MONTREAL - Controversial youth basketball coach Ro Russell rejected CBC allegations that he exploited Canadian teenagers by misleading their parents into paying him directly to attend an American basketball academy.
Russell spoke to QMI Agency after refusing to grant an interview to The Fifth Estate, which on Friday broadcast an hour-long documentary centred on the Toronto native's track record as a hoops coach and power broker on both sides of the border.
Several basketball figures criticized Russell in the documentary, including former Team Canada coach Leo Rautins and Ron Neclario, the head coach at Cardozo High School in Brooklyn, N.Y.
The most serious allegation concerned tuition payments that Laurie Anderson, mother of athlete Braeden Anderson, said she thought had gone to North Carolina-based Christian Faith Center Academy (CFCA) for the 2009-2010 season.
The Fifth Estate said the money, which amounted to thousands of dollars for each of the 11 athletes, instead went to a school with a similar name that's owned by Russell.
The coach did not dispute that fact but said Laurie Anderson and the parents of the 10 other boys knew they were paying him directly and agreed to do so.
He explained that he was forced to set up his own temporary academy in 2009 after American student visas for CFCA were unexpectedly delayed.
Russell said the Canadian kids trained in the CFCA gym in Creedmoor, N.C., but did not attend classes that year and instead took online courses.
"They weren't at the school so they would they pay me," said Russell, adding that the tuition covered a full basketball schedule, travel and lodging while he took "very, very little salary.
"Obviously the guys lived there, and the transportation, gas, amenities, food, car rentals ... you have to pay bills."
Braeden Anderson and another former player, Xavier Rathan-Mayes, told the CBC that Russell hung them out to dry. Anderson, a 6-foot-9 forward from Okotoks, Alta., said Russell failed to supervise the students in the dorm, located an hour from campus.
"We were basically on our own," Anderson told the CBC. "Basketball was everything. That's all we did. School was there, but it was basically basketball."
Anderson accepted an offer last year from the University of Kansas but couldn't play because he was only ruled a partial-qualifier due to his online courses. He has since moved on to Fresno State and says he holds no grudges against his former coach, but hasn't forgotten his experience.
"He knows what he was responsible for and most of the world does as well," said Anderson. "It's no secret."
Rathan-Mayes, a 6-foot-3 guard from Toronto, provided The Fifth Estate with video of the players' residence in Creedmoor that showed holes in the wall, a filthy kitchen and unsupervised young players surfing down a staircase on a mattress.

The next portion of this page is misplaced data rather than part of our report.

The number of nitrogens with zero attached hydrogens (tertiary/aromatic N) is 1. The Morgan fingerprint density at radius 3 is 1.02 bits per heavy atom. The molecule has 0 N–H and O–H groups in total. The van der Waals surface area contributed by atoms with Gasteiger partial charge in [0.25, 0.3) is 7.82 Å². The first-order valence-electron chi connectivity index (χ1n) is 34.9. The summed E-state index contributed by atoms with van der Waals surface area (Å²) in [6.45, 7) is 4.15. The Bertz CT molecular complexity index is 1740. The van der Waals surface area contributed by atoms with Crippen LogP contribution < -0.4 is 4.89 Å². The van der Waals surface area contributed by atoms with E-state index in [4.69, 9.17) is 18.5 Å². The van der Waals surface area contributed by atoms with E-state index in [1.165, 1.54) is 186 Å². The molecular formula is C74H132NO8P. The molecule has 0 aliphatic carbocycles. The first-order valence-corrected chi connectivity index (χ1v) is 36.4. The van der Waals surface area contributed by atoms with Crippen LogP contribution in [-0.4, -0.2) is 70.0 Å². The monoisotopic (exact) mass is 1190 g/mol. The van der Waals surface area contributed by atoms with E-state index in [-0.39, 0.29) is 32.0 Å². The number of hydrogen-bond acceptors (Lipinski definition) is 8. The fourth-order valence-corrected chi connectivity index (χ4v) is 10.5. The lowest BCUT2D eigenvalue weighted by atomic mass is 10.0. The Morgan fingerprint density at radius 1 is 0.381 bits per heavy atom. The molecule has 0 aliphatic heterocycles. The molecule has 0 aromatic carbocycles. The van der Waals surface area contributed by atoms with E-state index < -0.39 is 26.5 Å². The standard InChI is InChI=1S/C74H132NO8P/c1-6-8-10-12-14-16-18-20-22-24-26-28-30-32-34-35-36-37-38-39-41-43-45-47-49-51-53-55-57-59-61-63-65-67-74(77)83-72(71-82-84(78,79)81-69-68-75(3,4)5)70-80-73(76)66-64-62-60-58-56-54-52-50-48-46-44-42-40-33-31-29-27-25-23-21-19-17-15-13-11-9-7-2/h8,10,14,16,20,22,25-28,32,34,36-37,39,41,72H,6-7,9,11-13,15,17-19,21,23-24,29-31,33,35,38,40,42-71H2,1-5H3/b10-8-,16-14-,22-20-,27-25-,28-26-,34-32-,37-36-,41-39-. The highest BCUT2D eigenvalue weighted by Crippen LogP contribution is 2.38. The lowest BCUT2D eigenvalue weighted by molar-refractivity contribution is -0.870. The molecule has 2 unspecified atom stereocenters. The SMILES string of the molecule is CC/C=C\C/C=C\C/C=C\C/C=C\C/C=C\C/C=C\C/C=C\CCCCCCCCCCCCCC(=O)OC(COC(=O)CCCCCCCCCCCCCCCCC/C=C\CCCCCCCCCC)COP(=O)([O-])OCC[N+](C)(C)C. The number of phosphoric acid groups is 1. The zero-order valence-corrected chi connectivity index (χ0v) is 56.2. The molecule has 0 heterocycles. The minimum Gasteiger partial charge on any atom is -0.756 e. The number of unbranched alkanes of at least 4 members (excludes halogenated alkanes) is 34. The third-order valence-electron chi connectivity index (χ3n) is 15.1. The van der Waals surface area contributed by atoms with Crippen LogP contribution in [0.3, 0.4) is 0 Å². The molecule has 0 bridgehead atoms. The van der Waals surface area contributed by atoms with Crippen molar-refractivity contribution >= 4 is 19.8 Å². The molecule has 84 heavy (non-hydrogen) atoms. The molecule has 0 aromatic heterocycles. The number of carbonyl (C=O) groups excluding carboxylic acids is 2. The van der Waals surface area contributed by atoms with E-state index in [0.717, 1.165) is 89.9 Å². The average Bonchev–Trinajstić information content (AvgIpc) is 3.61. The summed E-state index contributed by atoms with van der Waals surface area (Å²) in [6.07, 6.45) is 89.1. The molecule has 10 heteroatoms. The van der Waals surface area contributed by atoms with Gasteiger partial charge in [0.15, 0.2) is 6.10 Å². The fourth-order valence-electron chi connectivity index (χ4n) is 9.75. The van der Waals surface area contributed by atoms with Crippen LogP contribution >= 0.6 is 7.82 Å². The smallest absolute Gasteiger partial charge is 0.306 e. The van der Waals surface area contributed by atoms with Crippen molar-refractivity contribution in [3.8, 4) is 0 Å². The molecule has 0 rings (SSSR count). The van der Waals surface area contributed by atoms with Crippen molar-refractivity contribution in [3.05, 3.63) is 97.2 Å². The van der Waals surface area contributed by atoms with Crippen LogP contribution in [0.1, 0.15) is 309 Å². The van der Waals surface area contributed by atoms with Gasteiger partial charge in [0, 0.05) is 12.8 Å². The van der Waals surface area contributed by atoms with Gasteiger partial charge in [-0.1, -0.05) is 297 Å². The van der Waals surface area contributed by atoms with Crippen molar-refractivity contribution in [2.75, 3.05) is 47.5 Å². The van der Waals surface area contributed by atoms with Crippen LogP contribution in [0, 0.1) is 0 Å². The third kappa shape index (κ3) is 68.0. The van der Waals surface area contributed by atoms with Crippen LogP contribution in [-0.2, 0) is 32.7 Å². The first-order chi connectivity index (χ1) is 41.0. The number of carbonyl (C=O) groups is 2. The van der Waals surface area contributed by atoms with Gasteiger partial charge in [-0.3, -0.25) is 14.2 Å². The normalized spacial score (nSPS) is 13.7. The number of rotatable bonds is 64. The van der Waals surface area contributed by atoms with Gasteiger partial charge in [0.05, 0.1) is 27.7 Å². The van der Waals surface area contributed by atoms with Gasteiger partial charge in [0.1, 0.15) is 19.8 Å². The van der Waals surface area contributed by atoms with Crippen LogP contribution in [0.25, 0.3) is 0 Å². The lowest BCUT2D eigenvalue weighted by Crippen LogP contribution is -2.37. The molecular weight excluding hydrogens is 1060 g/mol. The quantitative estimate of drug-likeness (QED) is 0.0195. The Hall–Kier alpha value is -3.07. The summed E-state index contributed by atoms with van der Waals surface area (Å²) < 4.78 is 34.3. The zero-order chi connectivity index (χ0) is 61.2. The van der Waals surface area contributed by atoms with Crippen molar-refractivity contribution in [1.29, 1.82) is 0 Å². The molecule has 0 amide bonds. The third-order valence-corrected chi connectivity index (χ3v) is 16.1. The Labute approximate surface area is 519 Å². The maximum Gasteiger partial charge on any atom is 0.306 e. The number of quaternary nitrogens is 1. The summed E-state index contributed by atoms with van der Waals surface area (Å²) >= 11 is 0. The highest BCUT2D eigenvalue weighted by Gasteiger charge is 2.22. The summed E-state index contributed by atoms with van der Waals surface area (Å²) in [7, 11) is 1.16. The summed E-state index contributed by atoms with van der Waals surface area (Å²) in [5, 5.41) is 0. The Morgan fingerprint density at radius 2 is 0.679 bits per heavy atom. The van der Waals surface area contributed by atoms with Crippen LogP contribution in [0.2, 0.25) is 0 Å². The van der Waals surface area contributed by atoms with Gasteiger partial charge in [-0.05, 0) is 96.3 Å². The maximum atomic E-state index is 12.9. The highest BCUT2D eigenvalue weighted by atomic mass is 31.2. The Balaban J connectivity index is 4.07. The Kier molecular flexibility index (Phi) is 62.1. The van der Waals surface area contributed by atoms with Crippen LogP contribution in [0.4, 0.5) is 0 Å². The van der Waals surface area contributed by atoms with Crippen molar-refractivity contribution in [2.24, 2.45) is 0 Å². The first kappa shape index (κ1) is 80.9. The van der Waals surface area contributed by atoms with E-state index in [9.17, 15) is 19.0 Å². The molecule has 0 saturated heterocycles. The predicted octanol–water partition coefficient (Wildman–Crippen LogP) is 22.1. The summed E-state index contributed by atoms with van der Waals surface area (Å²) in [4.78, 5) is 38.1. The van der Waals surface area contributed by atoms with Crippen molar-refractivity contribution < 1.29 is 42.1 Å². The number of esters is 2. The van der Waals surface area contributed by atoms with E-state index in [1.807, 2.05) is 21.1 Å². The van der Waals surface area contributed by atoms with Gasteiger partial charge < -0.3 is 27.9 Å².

A source close to the team told QMI Agency that it was Rathan-Mayes who caused the damage.
Russell added that he lived with the players, supervised them "95% of the time" and has since brought in two adult supervisors.
He also vehemently denied taking illicit payments and says that he turned down lucrative opportunities to stay in Creedmoor, a village located about an hour north of Raleigh.
"After last (season), I was offered a Division I assistant coaching job," said Russell, who splits time between Creedmoor and Toronto, where his wife and son live.
"I could have easily said, 'I've had enough of this, this didn't work out, I'm out,' and make my (money)," he said. I came back and stuck with it. Who's going to do that?"
The native of Toronto's tough Jane and Finch neighbourhood said the CBC built its story around two disgruntled players and Rautins, who "despises me." Russell singled out Rathan-Mayes, who he said left the program amid attitude and disciplinary problems.
"He couldn't get what he wanted from me," Russell said of the guard, who left his program last year. "(CBC) found Xavier and ... Braeden Anderson ... rather than talk about all the success stories, you're just going to isolate and talk to a couple of kids who said this and that."
Russell mentioned that five players from his first team came back the second year, and his entire core returned this season. He says that would have been impossible had the allegations been true.
"Why would their parents drive them down here and drop them off in the house?" he asked. "No parent is going to leave their sons in a situation that's bad."
He said the long-standing criticism from basketball coaches, including Rautins, is based on jealously he said intensified when proteges Tristan Thompson and Cory Joseph were first-round NBA draft selections last year.
"You look at people that impacted society, they've always been ridiculed," said Russell, whose Toronto-based Grassroots club program has produced over 100 scholarship players.
He says his Christian faith has prevented bitterness from setting in.
"Glory to God for opportunities and the favour he's given."